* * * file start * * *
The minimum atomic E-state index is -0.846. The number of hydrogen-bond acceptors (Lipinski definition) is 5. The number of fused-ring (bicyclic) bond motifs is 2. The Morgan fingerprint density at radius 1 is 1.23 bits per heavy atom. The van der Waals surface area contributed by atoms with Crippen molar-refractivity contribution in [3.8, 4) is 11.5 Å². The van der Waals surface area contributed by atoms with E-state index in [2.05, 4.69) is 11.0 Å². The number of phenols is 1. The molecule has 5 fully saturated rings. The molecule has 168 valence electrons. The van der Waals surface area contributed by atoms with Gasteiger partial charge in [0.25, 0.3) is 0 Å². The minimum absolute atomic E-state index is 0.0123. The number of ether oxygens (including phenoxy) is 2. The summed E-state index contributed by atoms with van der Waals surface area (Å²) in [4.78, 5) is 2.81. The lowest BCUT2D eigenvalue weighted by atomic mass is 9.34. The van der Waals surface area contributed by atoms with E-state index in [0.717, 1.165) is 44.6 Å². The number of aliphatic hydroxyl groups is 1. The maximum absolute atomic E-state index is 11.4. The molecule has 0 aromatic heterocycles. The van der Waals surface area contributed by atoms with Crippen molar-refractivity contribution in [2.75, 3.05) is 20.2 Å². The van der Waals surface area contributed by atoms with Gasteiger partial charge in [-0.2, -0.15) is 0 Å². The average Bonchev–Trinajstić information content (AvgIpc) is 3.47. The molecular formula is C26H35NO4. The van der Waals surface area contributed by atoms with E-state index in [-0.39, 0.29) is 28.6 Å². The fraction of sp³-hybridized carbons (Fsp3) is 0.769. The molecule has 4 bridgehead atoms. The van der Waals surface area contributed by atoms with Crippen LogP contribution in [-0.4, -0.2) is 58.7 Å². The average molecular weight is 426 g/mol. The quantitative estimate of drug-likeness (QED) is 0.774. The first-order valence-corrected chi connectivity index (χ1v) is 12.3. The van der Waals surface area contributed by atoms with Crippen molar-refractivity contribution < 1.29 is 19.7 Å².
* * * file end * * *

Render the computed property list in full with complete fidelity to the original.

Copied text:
The minimum atomic E-state index is -0.846. The number of hydrogen-bond acceptors (Lipinski definition) is 5. The number of fused-ring (bicyclic) bond motifs is 2. The Morgan fingerprint density at radius 1 is 1.23 bits per heavy atom. The van der Waals surface area contributed by atoms with Crippen molar-refractivity contribution in [3.8, 4) is 11.5 Å². The van der Waals surface area contributed by atoms with E-state index in [2.05, 4.69) is 11.0 Å². The number of phenols is 1. The molecule has 5 fully saturated rings. The molecule has 168 valence electrons. The van der Waals surface area contributed by atoms with Gasteiger partial charge in [0.25, 0.3) is 0 Å². The minimum absolute atomic E-state index is 0.0123. The number of ether oxygens (including phenoxy) is 2. The summed E-state index contributed by atoms with van der Waals surface area (Å²) in [4.78, 5) is 2.81. The lowest BCUT2D eigenvalue weighted by atomic mass is 9.34. The van der Waals surface area contributed by atoms with E-state index in [0.717, 1.165) is 44.6 Å². The number of aliphatic hydroxyl groups is 1. The maximum absolute atomic E-state index is 11.4. The molecule has 0 aromatic heterocycles. The van der Waals surface area contributed by atoms with Crippen molar-refractivity contribution in [2.75, 3.05) is 20.2 Å². The van der Waals surface area contributed by atoms with Gasteiger partial charge in [-0.2, -0.15) is 0 Å². The average Bonchev–Trinajstić information content (AvgIpc) is 3.47. The molecular formula is C26H35NO4. The van der Waals surface area contributed by atoms with E-state index in [-0.39, 0.29) is 28.6 Å². The fraction of sp³-hybridized carbons (Fsp3) is 0.769. The molecule has 4 bridgehead atoms. The van der Waals surface area contributed by atoms with Crippen LogP contribution in [-0.4, -0.2) is 58.7 Å². The average molecular weight is 426 g/mol. The quantitative estimate of drug-likeness (QED) is 0.774. The first-order valence-corrected chi connectivity index (χ1v) is 12.3. The van der Waals surface area contributed by atoms with Crippen molar-refractivity contribution < 1.29 is 19.7 Å².